A former Charlotte school teacher who claimed he was coerced into resigning in 2006 after complaints emerged that he had inappropriately touched students was awarded $1.2 million.
A U.S. District Court jury ruled in February that the Charlotte Mecklenburg Board of Education violated teacher Jeffrey Leardini’s federal due process rights when Charlotte Mecklenburg Schools employee relations specialist Kay Cunningham elicited his involuntary resignation.
The jury awarded compensatory damages worth $1,121,560 from the school board and compensatory damages worth $52,156 from Cunningham. Defense attorneys filed a motion for a new trial in March, arguing that Judge Graham C. Mullen erred in his instructions to the jury, including telling jurors that Leardini’s acquittal on criminal charges of sexual battery and assault may have some bearing on the issue of damages.
Leardini resigned his position as a middle school teacher after Cunningham called him into a meeting and told him several students had alleged that he touched them inappropriately. According to Leardini, Cunningham told him that CMS had a policy that prohibited touching students. He admitted that he had touched students in hopes of creating a rapport but denied touching them inappropriately. Cunningham then told him that because he had admitted to touching students it was likely that he would be dismissed if a law enforcement investigation was launched, but he could avoid an investigation and a blight on his record if he resigned.
After he signed the resignation document and left the meeting, Leardini consulted with a fellow teacher and asked to rescind his resignation. Cunningham denied his request. A law enforcement investigation, trial and acquittal on misdemeanor charges followed.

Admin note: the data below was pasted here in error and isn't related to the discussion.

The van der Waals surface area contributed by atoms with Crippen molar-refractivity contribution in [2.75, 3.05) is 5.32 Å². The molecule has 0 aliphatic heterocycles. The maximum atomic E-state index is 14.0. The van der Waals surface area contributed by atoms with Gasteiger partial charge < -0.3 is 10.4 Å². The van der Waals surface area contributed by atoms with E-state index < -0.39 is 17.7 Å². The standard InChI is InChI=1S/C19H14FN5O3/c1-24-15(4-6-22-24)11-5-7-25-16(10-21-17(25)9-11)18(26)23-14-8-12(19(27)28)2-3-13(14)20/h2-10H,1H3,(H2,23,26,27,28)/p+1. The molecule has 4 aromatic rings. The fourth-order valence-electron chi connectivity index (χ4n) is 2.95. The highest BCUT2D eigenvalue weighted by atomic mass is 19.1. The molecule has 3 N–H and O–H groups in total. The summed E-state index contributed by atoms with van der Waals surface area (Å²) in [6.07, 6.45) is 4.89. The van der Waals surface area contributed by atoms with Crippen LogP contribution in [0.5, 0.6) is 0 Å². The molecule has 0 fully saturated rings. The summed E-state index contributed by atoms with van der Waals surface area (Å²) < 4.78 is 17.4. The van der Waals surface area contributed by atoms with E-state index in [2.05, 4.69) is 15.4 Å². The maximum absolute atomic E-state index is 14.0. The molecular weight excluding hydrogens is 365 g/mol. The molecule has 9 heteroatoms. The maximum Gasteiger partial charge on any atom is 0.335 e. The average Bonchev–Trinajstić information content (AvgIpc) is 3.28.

The incident occurred a few months after another CMS teacher, Jamie Grubbs, had been accused of sexual abuse, and the school system was under fire in the media for its handling of that case.
Philip Roth of Marshall, Roth & Gregory in Asheville and S. Luke Largess at Tin, Fulton Walker & Owen in Charlotte, represent Leardini. Roth said the award indicates that the jury realized Leardini’s resignation and the public investigation wrecked his hopes of pursuing a teaching career. The plaintiff’s economics expert testified that Leardini was due damages of about $500,000, Roth said.
“Clearly the jury felt that Leardini was emotionally harmed by what he was subjected to, because his case arose in the context of Grubbs,” he said. “The moment his picture hit the newspaper with the same allegations, and it’s on the Internet – you can’t get rid of what’s on the Internet for years and years.”
Since the investigation, Leardini has relocated to San Diego, where he works in retail for a pet supply company. His employment record indicates that his CMS job ended as a termination.
Mason G. Alexander and Margaret M. Kinston of Fisher & Phillips in Charlotte represent the defense. Alexander did not respond to a call for comment in the case. In their motion for a new trial, the defense attorneys argue that CMS and Cunningham are not responsible for the criminal investigation that followed Leardini’s resignation. The motion states that it was a parent of one of the accusing girls who informed law enforcement about the allegations against Leardini. But even if CMS did report the allegations to police, they argue, the school district isn’t responsible for the results of the subsequent criminal investigation. That the jury was allowed to associate the investigation with CMS wrongly affected their decision about the damage award, the defense argues.